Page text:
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Column: Kupuna wisdom: Take time to learn about, get vaccinations

Caroline Cadirao is director of the state’s Hawaii Executive Office on Aging (EOA).
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Caroline Cadirao is director of the state’s Hawaii Executive Office on Aging (EOA).

Marilyn Seely is on the Policy Advisory Board for Elder Affairs and a former EOA director.
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Swipe or click to see more

Marilyn Seely is on the Policy Advisory Board for Elder Affairs and a former EOA director.

Caroline Cadirao is director of the state’s Hawaii Executive Office on Aging (EOA).
Marilyn Seely is on the Policy Advisory Board for Elder Affairs and a former EOA director.

Kupuna were among the first to be vaccinated in Hawaii. We were grateful many willingly stepped aside to allow kupuna to receive the vaccine, while they patiently waited for their turn to be vaccinated. We were also honored that many received COVID-19 vaccinations out of concern about transmitting the disease to older adults, especially those who have pre-existing health conditions.

Now we can return the favor and express our concern for all those who willingly supported us.

There is no doubt a lot of misinformation is holding back Hawaii residents, both adults and those as young as 12 years old, from receiving vaccinations.

One belief is that the most severe reactions to COVID-19 infection affect only our state’s most vulnerable older adults. However, the reality is that the virus does not distinguish or target based on a person’s age, ethnicity or religion.

It is tragic when the life of a healthy person hangs in the balance because of COVID-19. It’s difficult to accept that someone once vibrant and full of energy can suddenly be affected by COVID for the rest of their lives.

Everyone has the right to make their own decision regarding vaccinations. However, that decision needs to be made on accurate information in order to make better decisions for themselves and their families. We know that there is a healthy skepticism about the vaccines.

Those who express these concerns may not consider themselves to be “anti-vaxxers” but are people with legitimate questions and concerns.

Some believe their risk of becoming infected is very low and may result in a mild case with flu-like symptoms. In addition, the fact that the U.S. Food and Drug Administration authorized vaccines so rapidly makes them leery of getting vaccinated. They don’t want to risk being injected with something potentially hazardous to their health in the short- and long-term.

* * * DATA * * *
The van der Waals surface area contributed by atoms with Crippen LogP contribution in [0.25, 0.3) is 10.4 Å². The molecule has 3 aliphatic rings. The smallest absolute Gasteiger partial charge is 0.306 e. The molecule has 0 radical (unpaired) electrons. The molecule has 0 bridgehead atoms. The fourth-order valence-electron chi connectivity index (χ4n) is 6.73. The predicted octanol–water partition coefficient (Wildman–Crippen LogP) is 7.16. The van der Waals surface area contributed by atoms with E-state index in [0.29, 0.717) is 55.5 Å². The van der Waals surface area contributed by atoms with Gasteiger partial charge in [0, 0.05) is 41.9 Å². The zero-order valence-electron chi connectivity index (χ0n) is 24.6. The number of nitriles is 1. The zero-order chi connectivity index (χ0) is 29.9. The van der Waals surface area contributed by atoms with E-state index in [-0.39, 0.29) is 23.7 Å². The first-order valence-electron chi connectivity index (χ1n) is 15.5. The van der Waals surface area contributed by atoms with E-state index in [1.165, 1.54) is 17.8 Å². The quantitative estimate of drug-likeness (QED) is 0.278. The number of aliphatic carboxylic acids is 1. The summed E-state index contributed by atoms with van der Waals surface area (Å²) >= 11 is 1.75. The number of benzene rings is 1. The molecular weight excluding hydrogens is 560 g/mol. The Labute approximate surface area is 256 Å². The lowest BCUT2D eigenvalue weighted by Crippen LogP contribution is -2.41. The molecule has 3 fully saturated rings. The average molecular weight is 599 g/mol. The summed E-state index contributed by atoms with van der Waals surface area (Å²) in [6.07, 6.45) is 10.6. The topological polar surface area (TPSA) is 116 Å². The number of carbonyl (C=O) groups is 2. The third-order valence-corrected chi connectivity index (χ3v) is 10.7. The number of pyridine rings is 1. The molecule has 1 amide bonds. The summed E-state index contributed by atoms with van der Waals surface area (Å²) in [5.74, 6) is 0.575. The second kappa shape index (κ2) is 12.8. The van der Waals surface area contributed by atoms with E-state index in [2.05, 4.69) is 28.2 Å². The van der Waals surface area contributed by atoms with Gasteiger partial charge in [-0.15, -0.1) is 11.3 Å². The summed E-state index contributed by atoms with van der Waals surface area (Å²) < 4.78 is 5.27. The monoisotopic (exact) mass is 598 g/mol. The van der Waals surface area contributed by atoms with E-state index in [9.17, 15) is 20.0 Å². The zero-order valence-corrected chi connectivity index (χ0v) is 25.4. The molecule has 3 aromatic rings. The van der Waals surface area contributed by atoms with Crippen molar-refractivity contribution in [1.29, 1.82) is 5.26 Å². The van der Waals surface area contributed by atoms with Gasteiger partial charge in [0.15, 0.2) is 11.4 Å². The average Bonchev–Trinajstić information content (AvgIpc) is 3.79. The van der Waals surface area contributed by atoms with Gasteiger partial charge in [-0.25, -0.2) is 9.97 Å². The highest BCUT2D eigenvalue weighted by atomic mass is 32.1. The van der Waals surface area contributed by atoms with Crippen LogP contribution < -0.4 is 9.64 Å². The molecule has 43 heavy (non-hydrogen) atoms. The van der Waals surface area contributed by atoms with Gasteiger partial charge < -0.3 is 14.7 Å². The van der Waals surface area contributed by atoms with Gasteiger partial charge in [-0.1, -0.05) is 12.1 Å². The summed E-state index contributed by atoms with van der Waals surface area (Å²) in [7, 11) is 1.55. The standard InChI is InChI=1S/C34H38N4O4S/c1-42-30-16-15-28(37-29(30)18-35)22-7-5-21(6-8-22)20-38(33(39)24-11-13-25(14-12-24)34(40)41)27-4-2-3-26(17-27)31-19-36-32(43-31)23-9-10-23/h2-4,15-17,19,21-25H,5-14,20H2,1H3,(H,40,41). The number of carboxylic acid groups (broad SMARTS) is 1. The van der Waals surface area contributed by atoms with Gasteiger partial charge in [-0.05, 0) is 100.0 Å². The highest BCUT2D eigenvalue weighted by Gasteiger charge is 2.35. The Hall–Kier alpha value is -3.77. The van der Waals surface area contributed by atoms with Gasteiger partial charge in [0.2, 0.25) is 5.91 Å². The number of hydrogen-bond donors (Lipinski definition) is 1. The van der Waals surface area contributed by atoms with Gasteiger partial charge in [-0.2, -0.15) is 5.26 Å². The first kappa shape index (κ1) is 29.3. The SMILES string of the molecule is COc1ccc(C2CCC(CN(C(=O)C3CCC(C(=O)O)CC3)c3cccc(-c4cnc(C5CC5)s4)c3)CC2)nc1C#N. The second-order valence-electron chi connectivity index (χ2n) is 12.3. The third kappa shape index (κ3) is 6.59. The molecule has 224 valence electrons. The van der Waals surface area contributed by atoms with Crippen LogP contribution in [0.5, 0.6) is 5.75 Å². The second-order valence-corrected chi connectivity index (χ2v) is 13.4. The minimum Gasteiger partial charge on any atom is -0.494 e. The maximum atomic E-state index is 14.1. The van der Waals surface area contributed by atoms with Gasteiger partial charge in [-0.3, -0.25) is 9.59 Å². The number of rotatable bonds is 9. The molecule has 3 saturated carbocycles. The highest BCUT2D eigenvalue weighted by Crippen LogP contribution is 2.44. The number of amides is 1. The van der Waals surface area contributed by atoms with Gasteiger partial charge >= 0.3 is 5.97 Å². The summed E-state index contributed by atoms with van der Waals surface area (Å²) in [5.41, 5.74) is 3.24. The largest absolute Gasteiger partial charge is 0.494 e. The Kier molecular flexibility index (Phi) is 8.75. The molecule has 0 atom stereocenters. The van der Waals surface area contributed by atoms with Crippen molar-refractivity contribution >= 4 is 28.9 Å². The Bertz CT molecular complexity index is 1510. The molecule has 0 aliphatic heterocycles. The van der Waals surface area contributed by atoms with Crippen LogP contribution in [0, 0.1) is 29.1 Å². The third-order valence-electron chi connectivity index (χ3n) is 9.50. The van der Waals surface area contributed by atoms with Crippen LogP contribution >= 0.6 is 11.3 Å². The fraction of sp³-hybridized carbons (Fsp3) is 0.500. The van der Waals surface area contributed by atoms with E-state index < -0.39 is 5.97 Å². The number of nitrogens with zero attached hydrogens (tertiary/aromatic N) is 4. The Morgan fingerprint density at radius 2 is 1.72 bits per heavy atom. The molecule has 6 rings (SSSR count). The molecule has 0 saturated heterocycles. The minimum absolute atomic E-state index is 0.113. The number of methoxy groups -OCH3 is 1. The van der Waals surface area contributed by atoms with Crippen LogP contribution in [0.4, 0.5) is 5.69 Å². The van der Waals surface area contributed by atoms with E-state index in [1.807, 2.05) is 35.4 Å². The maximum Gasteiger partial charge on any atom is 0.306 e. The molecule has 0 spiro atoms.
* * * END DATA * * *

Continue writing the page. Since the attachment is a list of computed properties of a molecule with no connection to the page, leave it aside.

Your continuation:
The science for the COVID-19 vaccine was based on decades of research; it was not something discovered last year. The Food and Drug Administration’s emergency use authorization process included every step to make sure that the COVID-19 vaccines are safe for people and prevent them from getting severe disease, being hospitalized, and dying from COVID-19.

We know that a small number of people may still get COVID-19 even after being vaccinated. So why bother to put yourself at risk of side effects from the vaccine? We know that those who are vaccinated for COVID-19 reduce their likelihood of developing severe symptoms that may require them to be admitted to a hospital to save their lives. Equally important is that the COVID-19 vaccines prevent transmission of the virus. This is especially important for our precious keiki who are not yet vaccinated.

Some people have received their first vaccination but do not return for their second vaccination because of the fear of potential side effects and of missing work. Side effects differ from person to person but are rarely severe or long-lasting. The risk of COVID-19 disease is far more severe, including keeping people out of work for weeks or months.

As kupuna, we urge all of you to make informed decisions about taking the vaccine. Because most people over 75 years old have been vaccinated, now more younger people are being infected and hospitalized with COVID-19 in Hawaii. It is not hard to see where the greatest risk lies. Don’t be a statistic in the war against a disease that is preventable. Let’s stop COVID-19 in its tracks now.


Caroline Cadirao is director of the state’s Hawaii Executive Office on Aging (EOA); Marilyn Seely is on the Policy Advisory Board for Elder Affairs and a former EOA director.


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